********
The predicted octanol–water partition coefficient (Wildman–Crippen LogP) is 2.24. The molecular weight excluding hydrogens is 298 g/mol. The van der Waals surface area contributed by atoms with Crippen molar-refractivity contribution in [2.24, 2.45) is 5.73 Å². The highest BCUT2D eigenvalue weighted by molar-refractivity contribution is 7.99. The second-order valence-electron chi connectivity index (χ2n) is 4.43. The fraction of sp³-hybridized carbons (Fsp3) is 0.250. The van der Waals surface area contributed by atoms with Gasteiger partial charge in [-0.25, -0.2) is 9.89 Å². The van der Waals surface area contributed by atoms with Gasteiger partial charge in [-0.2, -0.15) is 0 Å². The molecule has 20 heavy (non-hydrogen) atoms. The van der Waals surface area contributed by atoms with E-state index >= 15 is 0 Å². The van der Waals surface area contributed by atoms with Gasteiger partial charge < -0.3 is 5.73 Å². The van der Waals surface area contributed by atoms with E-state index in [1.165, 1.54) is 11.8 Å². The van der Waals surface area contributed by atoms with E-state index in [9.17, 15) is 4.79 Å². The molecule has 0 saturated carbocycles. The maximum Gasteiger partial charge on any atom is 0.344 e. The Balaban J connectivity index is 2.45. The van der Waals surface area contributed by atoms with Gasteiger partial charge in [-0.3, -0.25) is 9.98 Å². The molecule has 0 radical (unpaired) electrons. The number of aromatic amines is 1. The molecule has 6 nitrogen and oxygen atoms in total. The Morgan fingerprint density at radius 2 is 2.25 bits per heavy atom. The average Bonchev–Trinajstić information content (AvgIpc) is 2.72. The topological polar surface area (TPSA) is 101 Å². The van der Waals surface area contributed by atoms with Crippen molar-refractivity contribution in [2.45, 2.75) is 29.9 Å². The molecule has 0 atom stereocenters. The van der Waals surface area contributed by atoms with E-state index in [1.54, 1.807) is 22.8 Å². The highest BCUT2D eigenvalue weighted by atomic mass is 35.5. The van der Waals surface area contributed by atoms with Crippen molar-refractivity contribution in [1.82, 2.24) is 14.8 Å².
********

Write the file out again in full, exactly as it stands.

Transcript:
The predicted octanol–water partition coefficient (Wildman–Crippen LogP) is 2.24. The molecular weight excluding hydrogens is 298 g/mol. The van der Waals surface area contributed by atoms with Crippen molar-refractivity contribution in [2.24, 2.45) is 5.73 Å². The highest BCUT2D eigenvalue weighted by molar-refractivity contribution is 7.99. The second-order valence-electron chi connectivity index (χ2n) is 4.43. The fraction of sp³-hybridized carbons (Fsp3) is 0.250. The van der Waals surface area contributed by atoms with Gasteiger partial charge in [-0.25, -0.2) is 9.89 Å². The van der Waals surface area contributed by atoms with Gasteiger partial charge in [-0.2, -0.15) is 0 Å². The molecule has 20 heavy (non-hydrogen) atoms. The van der Waals surface area contributed by atoms with E-state index >= 15 is 0 Å². The van der Waals surface area contributed by atoms with Gasteiger partial charge < -0.3 is 5.73 Å². The van der Waals surface area contributed by atoms with E-state index in [1.165, 1.54) is 11.8 Å². The van der Waals surface area contributed by atoms with E-state index in [9.17, 15) is 4.79 Å². The molecule has 0 saturated carbocycles. The maximum Gasteiger partial charge on any atom is 0.344 e. The Balaban J connectivity index is 2.45. The van der Waals surface area contributed by atoms with Gasteiger partial charge in [-0.3, -0.25) is 9.98 Å². The molecule has 0 radical (unpaired) electrons. The number of aromatic amines is 1. The molecule has 6 nitrogen and oxygen atoms in total. The Morgan fingerprint density at radius 2 is 2.25 bits per heavy atom. The average Bonchev–Trinajstić information content (AvgIpc) is 2.72. The topological polar surface area (TPSA) is 101 Å². The van der Waals surface area contributed by atoms with Crippen molar-refractivity contribution in [2.45, 2.75) is 29.9 Å². The molecule has 0 atom stereocenters. The van der Waals surface area contributed by atoms with E-state index in [1.54, 1.807) is 22.8 Å². The highest BCUT2D eigenvalue weighted by atomic mass is 35.5. The van der Waals surface area contributed by atoms with Crippen molar-refractivity contribution in [1.82, 2.24) is 14.8 Å².